The emergence of African Americans as acclaimed leaders in the field of surgery over the last century is a triumph of personal struggle, brilliant minds, and sheer determination.
Disparities in educational and professional opportunities related to racial/ethnic identity persist, but LaSalle D. Leffall, Jr., MD, FACS, fondly recalls a favorite quote from pioneering African American surgeon Charles Drew: “Excellence of performance will transcend artificial barriers created by man.” The goals and abundant talent shared by the membership of the American College of Surgeons (ACS) and Society of Black Academic Surgeons (SBAS) are testimony to the ongoing dissolution of these artificial barriers.
Parallels are evident between the history of organized surgery in America and African American efforts to achieve health care equity. While the spectrum of surgical procedures mushroomed in the late 19th century, surgical training was characterized by inconsistency and instability. The ACS was established in 1913 with the mission of “improving the care of the surgical patient and to safeguarding standards of care in an optimal and ethical practice environment.”
Significant disparities in medical and surgical care existed for African Americans in this era. During the decades following the Civil War, black citizens were routinely denied care or they received substandard care delivered in segregated hospitals. Medical education opportunities for African Americans were nearly nonexistent.
Nonetheless, African Americans mobilized their talent and energy to address the same threats to quality medical care as those faced by the ACS founders, but having to overcome even greater obstacles in the form of systematic racism and exclusion.
Chicago’s Provident Hospital and Training School (the first African American-owned and -operated hospital) was established in 1891. Howard University College of Medicine in Washington, and Meharry Medical College in Nashville, Tenn., founded in 1868 and 1876, respectively, remained the predominent options for prospective African American medical students for several decades. Because African American medical professionals were denied membership in the American Medical Association, they formed their own professional society, the National Medical Association, in 1895.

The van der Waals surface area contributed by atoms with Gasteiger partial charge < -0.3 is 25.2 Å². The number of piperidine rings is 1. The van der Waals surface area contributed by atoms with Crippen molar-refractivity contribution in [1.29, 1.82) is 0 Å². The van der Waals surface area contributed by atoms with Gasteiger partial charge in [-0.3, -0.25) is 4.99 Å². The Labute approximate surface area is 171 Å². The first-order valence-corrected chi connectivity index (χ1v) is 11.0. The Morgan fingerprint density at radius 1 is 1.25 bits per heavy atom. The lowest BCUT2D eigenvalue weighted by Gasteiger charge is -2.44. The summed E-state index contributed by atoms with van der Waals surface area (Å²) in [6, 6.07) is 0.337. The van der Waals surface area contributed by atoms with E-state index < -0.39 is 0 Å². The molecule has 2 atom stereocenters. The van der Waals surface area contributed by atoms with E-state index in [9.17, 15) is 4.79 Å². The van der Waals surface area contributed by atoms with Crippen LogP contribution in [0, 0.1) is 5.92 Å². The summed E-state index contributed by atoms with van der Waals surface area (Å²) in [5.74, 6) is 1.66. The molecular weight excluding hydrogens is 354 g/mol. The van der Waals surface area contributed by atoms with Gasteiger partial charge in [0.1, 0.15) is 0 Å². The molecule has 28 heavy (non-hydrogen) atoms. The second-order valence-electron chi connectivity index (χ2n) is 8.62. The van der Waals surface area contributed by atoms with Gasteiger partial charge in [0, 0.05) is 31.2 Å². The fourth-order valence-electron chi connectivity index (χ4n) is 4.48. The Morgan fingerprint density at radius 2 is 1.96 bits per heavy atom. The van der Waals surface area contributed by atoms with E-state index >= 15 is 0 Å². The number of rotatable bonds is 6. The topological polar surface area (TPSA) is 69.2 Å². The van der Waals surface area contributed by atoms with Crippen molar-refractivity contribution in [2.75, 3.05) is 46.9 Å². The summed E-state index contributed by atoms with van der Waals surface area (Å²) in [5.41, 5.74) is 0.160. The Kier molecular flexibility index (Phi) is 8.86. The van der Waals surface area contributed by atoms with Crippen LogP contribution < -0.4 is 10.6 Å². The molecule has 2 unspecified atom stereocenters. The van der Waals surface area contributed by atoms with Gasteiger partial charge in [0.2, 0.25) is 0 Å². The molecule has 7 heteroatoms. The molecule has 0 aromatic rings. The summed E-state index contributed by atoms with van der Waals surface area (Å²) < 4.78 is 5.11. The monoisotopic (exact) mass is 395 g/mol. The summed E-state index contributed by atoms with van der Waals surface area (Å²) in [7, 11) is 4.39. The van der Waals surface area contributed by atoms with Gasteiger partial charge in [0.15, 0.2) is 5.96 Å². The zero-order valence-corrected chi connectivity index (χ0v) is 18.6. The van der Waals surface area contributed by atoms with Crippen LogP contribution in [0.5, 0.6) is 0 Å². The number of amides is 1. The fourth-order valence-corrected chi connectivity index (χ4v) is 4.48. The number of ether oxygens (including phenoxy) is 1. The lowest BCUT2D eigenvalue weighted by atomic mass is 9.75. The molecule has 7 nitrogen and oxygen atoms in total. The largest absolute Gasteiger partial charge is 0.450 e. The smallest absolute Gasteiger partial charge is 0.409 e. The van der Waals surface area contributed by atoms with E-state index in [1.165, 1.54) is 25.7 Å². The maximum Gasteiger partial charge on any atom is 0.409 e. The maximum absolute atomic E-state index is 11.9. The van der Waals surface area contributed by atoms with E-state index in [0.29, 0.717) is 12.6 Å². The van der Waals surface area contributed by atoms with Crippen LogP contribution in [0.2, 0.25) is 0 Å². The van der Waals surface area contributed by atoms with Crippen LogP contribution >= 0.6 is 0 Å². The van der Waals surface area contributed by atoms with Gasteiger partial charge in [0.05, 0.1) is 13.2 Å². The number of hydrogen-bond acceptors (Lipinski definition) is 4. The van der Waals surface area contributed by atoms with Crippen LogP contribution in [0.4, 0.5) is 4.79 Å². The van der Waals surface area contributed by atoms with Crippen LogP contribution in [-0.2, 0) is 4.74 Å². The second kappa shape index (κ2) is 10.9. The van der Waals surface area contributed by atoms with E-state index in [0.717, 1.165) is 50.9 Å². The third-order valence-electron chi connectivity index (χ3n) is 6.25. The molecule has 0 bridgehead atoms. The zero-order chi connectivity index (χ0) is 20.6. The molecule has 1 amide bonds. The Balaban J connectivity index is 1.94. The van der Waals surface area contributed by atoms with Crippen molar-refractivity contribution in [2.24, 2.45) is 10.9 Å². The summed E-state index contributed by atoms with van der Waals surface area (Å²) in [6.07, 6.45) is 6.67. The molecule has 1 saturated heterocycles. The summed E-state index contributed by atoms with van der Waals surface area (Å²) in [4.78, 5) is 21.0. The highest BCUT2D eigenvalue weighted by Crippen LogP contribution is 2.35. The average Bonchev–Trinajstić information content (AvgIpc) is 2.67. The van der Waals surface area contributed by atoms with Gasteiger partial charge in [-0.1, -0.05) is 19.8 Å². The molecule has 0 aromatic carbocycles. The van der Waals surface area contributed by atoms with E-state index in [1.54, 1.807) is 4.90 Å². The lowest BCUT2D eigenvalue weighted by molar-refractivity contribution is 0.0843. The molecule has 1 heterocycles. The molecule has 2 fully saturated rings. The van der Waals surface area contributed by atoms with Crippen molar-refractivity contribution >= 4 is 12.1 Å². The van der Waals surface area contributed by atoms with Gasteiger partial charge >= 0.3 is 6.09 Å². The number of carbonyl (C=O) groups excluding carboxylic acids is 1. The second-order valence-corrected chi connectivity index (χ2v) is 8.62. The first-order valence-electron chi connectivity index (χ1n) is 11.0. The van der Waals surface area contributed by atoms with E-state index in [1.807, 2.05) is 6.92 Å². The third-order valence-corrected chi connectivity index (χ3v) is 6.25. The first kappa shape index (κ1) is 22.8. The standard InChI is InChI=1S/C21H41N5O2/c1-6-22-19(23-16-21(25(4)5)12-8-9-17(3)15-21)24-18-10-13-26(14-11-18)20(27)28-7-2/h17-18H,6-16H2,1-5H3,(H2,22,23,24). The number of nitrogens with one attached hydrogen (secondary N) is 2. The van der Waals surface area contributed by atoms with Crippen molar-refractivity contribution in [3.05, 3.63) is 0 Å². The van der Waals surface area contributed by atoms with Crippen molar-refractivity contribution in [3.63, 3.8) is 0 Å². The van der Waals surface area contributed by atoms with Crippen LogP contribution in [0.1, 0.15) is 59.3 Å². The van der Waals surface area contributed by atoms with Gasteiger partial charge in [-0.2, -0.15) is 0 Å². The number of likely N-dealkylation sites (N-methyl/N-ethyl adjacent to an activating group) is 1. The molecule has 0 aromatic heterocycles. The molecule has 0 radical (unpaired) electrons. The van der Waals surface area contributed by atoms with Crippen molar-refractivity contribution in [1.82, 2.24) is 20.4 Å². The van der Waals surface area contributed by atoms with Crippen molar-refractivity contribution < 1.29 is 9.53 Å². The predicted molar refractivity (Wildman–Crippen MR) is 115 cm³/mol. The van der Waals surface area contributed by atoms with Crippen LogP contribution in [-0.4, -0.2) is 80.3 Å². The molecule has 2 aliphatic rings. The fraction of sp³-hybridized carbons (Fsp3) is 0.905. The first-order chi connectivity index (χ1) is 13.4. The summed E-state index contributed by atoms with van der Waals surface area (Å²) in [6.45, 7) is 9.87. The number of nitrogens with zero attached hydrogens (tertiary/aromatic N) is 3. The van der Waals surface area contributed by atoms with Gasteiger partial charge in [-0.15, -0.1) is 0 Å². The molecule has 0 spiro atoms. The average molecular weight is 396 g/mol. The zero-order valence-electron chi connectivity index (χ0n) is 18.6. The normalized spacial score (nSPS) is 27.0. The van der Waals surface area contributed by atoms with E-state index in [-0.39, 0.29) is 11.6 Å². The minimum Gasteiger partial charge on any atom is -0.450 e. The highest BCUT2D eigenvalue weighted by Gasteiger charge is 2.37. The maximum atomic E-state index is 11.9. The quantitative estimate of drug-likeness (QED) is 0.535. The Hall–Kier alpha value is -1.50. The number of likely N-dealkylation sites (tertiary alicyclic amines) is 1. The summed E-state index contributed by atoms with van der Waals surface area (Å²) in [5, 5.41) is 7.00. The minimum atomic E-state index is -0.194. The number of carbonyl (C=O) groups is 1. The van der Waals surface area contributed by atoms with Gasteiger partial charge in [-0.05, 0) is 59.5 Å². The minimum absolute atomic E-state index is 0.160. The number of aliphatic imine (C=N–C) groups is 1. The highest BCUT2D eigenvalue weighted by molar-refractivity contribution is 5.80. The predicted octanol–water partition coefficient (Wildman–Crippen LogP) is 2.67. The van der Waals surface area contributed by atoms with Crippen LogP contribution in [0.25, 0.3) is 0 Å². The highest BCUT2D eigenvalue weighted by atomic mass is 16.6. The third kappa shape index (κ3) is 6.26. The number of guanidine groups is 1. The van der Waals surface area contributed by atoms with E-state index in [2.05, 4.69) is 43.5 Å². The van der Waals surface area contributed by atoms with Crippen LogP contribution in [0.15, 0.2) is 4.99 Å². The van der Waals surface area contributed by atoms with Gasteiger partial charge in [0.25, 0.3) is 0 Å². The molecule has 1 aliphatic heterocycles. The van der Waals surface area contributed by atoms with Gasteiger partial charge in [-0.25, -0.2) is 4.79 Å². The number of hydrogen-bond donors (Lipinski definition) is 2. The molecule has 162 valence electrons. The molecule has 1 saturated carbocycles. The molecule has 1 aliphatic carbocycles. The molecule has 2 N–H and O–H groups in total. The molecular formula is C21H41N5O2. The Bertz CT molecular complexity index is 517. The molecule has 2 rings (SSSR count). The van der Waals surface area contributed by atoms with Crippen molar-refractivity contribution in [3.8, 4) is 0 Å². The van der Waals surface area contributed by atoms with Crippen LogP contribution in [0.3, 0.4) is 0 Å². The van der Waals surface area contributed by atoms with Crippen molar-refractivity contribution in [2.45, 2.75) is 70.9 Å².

In contrast, Dr. Daniel Hale Williams, founder of the Provident Hospital and founding member of the National Medical Association, was a charter member of ACS in 1913. However, more than 20 years passed before another African American surgeon (Louis Tompkins Wright, MD, FACS) became a Fellow of the College.
The number of African American surgeons in the College grew steadily after World War II, and in the past 3 years, approximately 6% of ACS inductees have been African Americans.
The value of race/ethnic diversity in optimizing quality of care is summarized by Dr. Otis Brawley, Chief Medical Officer for the American Cancer Society and past Director of the Office for Special Populations Research at the National Institutes of Health: “The practice of surgery is both a science and an art. Part of the art is understanding the patient’s needs and communicating well. Modern medicine has used the phrase ‘cultural competence’ to describe this. While a physician of one race certainly can and often does provide excellent service to a patient of another, diverse membership in the surgical community is essential for cultural competence of that community.”
Pioneering black surgeons
The following lists a few of the many African American surgical luminaries who fought incredible obstacles in order to improve health outcomes for all:
• Daniel Hale Williams, MD, FACS (1856-1931): Founder of Provident Hospital; performed one of the first successful open heart surgeries; charter member of the ACS.
• Louis Tompkins Wright, MD, FACS (1891-1952): Second African American admitted to ACS Fellowship (in 1934) amid much debate and controversy, despite graduating cum laude from Harvard Medical School and having an illustrious career as a decorated Army surgeon. Dr. Wright was the son of a slave (Ceah Ketcham Wright, MD) who pursued medical education at Meharry after obtaining his freedom.
• Charles Richard Drew, MD, FACS (1904-1950): Pioneer transfusion researcher; first American Red Cross Blood Bank director. Dr. Leffall, a Drew trainee, recalls, “After several applications for fellowship in ACS, Drew was approved for admission at the annual convocation October 1950. He was killed in an automobile accident April 1, 1950, en route to a medical meeting in Tuskegee, Ala. In a highly unusual action, the College’s Board of Regents approved him for posthumous fellowship October 1951.”